Aggression is a quantitative trait deeply entwined with individual fitness. Mapping the genomic architecture underlying such traits is complicated by complex inheritance patterns, social structure, pedigree information and gene pleiotropy. Here, we leveraged the pedigree of a reintroduced population of grey wolves (Canis lupus) in Yellowstone National Park, Wyoming, USA, to examine the heritability of and the genetic variation associated with aggression. Since their reintroduction, many ecological and behavioural aspects have been documented, providing unmatched records of aggressive behaviour across multiple generations of a wild population of wolves. Using a linear mixed model, a robust genetic relationship matrix, 12,288 single nucleotide polymorphisms (SNPs) and 111 wolves, we estimated the SNP‐based heritability of aggression to be 37% and an additional 14% of the phenotypic variation explained by shared environmental exposures. We identified 598 SNP genotypes from 425 grey wolves to resolve a consensus pedigree that was included in a heritability analysis of 141 individuals with SNP genotype, metadata and aggression data. The pedigree‐based heritability estimate for aggression is 14%, and an additional 16% of the phenotypic variation was explained by shared environmental exposures. We find strong effects of breeding status and relative pack size on aggression. Through an integrative approach, these results provide a framework for understanding the genetic architecture of a complex trait that influences individual fitness, with linkages to reproduction, in a social carnivore. Along with a few other studies, we show here the incredible utility of a pedigreed natural population for dissecting a complex, fitness‐related behavioural trait.
Natural selection and origin of a melanistic allele in North American gray wolves. Schweizer RM, Durvasula A, Smith J, Vohr SH, Stahler DR, Galaverni M, Thalmann O, Smith DW, Randi E, Ostrander EA, Green RE. Molecular biology and evolution. 2018 May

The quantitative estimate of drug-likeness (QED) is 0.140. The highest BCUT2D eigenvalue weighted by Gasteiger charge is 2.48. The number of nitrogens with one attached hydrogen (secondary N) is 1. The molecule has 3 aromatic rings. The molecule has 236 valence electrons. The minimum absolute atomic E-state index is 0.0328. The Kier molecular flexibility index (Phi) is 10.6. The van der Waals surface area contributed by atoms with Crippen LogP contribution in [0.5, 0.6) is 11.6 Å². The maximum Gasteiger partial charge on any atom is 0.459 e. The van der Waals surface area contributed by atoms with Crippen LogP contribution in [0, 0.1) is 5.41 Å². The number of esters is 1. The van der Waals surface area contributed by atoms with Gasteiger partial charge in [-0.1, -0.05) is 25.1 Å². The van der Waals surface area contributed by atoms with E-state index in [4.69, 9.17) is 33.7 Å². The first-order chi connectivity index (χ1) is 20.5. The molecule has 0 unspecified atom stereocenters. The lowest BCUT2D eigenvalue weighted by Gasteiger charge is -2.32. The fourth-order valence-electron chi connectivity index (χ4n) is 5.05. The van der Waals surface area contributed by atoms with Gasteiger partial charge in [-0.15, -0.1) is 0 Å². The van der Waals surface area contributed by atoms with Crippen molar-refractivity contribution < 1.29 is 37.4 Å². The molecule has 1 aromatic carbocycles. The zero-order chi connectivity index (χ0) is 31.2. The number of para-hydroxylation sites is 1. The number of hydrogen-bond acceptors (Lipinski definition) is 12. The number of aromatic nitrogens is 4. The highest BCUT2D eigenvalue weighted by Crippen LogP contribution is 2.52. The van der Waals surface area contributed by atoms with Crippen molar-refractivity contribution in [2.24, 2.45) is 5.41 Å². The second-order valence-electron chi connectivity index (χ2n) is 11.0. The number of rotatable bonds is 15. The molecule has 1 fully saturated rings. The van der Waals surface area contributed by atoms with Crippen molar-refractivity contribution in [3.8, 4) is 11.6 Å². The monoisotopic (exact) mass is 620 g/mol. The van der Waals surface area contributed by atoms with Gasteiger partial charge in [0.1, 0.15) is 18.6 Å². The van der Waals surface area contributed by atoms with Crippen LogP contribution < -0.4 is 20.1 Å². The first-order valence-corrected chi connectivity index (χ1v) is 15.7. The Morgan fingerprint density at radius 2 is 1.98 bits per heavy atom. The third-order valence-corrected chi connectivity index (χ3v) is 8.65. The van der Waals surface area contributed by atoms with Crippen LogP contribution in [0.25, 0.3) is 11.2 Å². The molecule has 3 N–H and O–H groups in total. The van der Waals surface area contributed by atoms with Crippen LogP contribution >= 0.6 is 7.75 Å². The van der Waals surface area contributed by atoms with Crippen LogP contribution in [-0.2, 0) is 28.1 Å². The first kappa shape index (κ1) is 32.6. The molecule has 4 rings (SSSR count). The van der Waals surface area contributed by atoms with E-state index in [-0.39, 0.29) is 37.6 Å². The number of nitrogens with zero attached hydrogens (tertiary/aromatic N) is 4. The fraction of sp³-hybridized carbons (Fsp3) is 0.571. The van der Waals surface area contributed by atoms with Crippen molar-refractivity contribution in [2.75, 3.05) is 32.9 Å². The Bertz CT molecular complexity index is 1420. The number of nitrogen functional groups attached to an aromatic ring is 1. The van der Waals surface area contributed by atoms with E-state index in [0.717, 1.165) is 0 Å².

Pigmentation is often used to understand how natural selection affects genetic variation in wild populations since it can have a simple genetic basis, and can affect a variety of fitness-related traits (e.g., camouflage, thermoregulation, and sexual display). In gray wolves, the K locus, a β-defensin gene, causes black coat color via a dominantly inherited KB allele. The allele is derived from dog-wolf hybridization and is at high frequency in North American wolf populations. We designed a DNA capture array to probe the geographic origin, age, and number of introgression events of the KB allele in a panel of 331 wolves and 20 dogs. We found low diversity in KB, but not ancestral ky, wolf haplotypes consistent with a selective sweep of the black haplotype across North America. Further, North American wolf KB haplotypes are monophyletic, suggesting that a single adaptive introgression from dogs to wolves most likely occurred in the Northwest Territories or Yukon. We use a new analytical approach to date the origin of the KB allele in Yukon wolves to between 1,598 and 7,248 years ago, suggesting that introgression with early Native American dogs was the source. Using population genetic simulations, we show that the K locus is undergoing natural selection in four wolf populations. We find evidence for balancing selection, specifically in Yellowstone wolves, which could be a result of selection for enhanced immunity in response to distemper. With these data, we demonstrate how the spread of an adaptive variant may have occurred across a species’ geographic range.